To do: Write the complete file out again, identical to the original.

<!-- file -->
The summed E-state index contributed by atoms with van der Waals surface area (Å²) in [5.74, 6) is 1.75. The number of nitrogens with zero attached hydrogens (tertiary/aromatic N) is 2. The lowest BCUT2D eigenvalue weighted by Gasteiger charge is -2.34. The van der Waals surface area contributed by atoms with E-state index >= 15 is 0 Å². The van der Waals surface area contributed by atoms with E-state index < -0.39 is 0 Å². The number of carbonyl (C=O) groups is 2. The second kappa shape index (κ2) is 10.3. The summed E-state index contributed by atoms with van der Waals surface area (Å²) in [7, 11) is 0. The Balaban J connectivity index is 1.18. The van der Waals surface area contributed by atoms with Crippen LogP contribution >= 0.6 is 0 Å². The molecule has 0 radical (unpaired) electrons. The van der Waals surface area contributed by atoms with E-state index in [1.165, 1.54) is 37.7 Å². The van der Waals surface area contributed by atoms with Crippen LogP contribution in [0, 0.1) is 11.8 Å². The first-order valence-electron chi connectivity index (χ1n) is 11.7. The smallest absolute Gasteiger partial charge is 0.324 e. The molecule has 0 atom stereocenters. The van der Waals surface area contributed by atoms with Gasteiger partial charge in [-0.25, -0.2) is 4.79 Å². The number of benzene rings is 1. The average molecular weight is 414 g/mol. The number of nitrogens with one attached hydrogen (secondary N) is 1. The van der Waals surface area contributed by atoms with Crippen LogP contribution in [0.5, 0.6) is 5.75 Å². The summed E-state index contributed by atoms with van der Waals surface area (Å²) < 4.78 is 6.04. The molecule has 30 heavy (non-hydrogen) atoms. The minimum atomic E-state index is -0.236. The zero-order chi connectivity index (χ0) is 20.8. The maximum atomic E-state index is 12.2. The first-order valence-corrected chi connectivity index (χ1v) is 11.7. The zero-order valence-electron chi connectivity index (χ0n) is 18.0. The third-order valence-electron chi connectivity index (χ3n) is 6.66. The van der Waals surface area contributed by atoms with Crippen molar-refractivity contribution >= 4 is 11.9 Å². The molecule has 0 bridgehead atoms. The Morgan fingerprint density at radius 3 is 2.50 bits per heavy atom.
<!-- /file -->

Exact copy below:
The summed E-state index contributed by atoms with van der Waals surface area (Å²) in [5.74, 6) is 1.75. The number of nitrogens with zero attached hydrogens (tertiary/aromatic N) is 2. The lowest BCUT2D eigenvalue weighted by Gasteiger charge is -2.34. The van der Waals surface area contributed by atoms with E-state index >= 15 is 0 Å². The van der Waals surface area contributed by atoms with E-state index < -0.39 is 0 Å². The number of carbonyl (C=O) groups is 2. The second kappa shape index (κ2) is 10.3. The summed E-state index contributed by atoms with van der Waals surface area (Å²) in [7, 11) is 0. The Balaban J connectivity index is 1.18. The van der Waals surface area contributed by atoms with Crippen LogP contribution >= 0.6 is 0 Å². The molecule has 0 radical (unpaired) electrons. The van der Waals surface area contributed by atoms with E-state index in [1.165, 1.54) is 37.7 Å². The van der Waals surface area contributed by atoms with Crippen LogP contribution in [0, 0.1) is 11.8 Å². The first-order valence-electron chi connectivity index (χ1n) is 11.7. The smallest absolute Gasteiger partial charge is 0.324 e. The molecule has 0 atom stereocenters. The van der Waals surface area contributed by atoms with Gasteiger partial charge in [-0.25, -0.2) is 4.79 Å². The number of benzene rings is 1. The average molecular weight is 414 g/mol. The number of nitrogens with one attached hydrogen (secondary N) is 1. The van der Waals surface area contributed by atoms with Crippen LogP contribution in [0.5, 0.6) is 5.75 Å². The summed E-state index contributed by atoms with van der Waals surface area (Å²) < 4.78 is 6.04. The molecule has 30 heavy (non-hydrogen) atoms. The minimum atomic E-state index is -0.236. The zero-order chi connectivity index (χ0) is 20.8. The maximum atomic E-state index is 12.2. The first-order valence-corrected chi connectivity index (χ1v) is 11.7. The zero-order valence-electron chi connectivity index (χ0n) is 18.0. The third-order valence-electron chi connectivity index (χ3n) is 6.66. The van der Waals surface area contributed by atoms with Crippen molar-refractivity contribution >= 4 is 11.9 Å². The molecule has 0 bridgehead atoms. The Morgan fingerprint density at radius 3 is 2.50 bits per heavy atom.